In horizontal-well, plug-and-perforate completions, various studies have shown that not all perforation clusters are stimulated equally. To increase perforation cluster treatment efficiency, engineers attempt to move the perforations of each stage to similarly-stressed rock. Most of these efforts have not included predictions quantifying efficiency improvements. This paper outlines a methodology for predicting improvements of perforation cluster treatment efficiency and includes a case study verifying the results of the model using pre-treatment diagnostics.

In four Western Anadarko Basin wells, the operator measured mechanical rock properties using drill bit geomechanics. These properties were used to calculate the changes in minimum horizontal stress along each ~5,000-ft horizontal well. Within each treatment stage, the engineers chose perforation locations to minimize the difference in minimum horizontal stress. Using offset vertical logs and the geosteering interpretations, the engineers built a high-resolution fracture simulation model for each well. The model included the measured mechanical properties along the wellbore path. Comparing results from a geometric perforation model and the stress-balanced perforation model, the engineers predicted increased perforation cluster efficiencies between 10 and 20%.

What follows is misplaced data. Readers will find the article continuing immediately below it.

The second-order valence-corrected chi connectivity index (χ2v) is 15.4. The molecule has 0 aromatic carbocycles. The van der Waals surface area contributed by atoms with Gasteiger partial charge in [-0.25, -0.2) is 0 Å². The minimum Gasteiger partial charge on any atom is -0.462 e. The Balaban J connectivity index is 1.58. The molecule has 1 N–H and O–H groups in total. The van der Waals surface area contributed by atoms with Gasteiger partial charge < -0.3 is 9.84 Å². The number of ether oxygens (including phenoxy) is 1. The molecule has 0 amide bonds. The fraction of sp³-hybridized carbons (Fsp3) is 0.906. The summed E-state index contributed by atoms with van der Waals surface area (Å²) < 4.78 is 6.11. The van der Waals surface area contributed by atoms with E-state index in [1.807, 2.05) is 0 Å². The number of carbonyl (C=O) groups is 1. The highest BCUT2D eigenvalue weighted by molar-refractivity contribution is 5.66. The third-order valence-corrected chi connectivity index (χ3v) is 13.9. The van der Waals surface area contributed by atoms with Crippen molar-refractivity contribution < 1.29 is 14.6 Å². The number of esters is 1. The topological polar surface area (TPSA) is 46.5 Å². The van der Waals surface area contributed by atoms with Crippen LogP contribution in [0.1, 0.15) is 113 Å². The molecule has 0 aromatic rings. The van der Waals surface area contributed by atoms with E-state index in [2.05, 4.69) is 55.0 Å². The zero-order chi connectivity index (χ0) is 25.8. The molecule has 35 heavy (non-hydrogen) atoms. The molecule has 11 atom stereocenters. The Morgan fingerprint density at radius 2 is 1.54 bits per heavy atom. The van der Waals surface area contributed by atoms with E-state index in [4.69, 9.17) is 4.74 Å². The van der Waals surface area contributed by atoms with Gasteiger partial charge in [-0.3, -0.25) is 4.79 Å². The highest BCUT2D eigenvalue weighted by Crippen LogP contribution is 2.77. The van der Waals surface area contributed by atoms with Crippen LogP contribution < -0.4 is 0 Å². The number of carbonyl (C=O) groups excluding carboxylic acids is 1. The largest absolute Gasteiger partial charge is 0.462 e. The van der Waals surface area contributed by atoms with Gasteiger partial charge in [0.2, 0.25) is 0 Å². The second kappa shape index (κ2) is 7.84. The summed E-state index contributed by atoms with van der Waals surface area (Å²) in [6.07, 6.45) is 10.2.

The four wells were completed using the stress-balanced perforation designs. Like all previous wells in the area, the operator performed step-down rate tests on these wells before each stimulation treatment. The step-down rate test is a common hydraulic fracturing diagnostic to quantify the number of open perforations taking treatment fluid. Compared to the operator's previous geometrically-perforated wells, the wells with the stress-balanced perforation designs showed more open perforations. A higher number of open perforations suggests a greater perforation cluster treatment efficiency. The increase in efficiency measured by the step-down rate tests was consistent with the model predictions.

By understanding how stress-balancing perforation clusters will affect perforation cluster treatment efficiency, operators can optimize stimulations. The industry has not widely adopted stress-balanced perforation designs or other ‘engineered’ completion strategies. The results of ‘engineered’ completion studies have often been inconclusive, likely due to small sample sizes and reliance on production results. By combining affordable measurement of rock properties, modeled perforation cluster efficiency, and an affordable measurement of perforation efficiency, this paper provides a methodology for economically optimizing multi-stage stimulations in horizontal wells.

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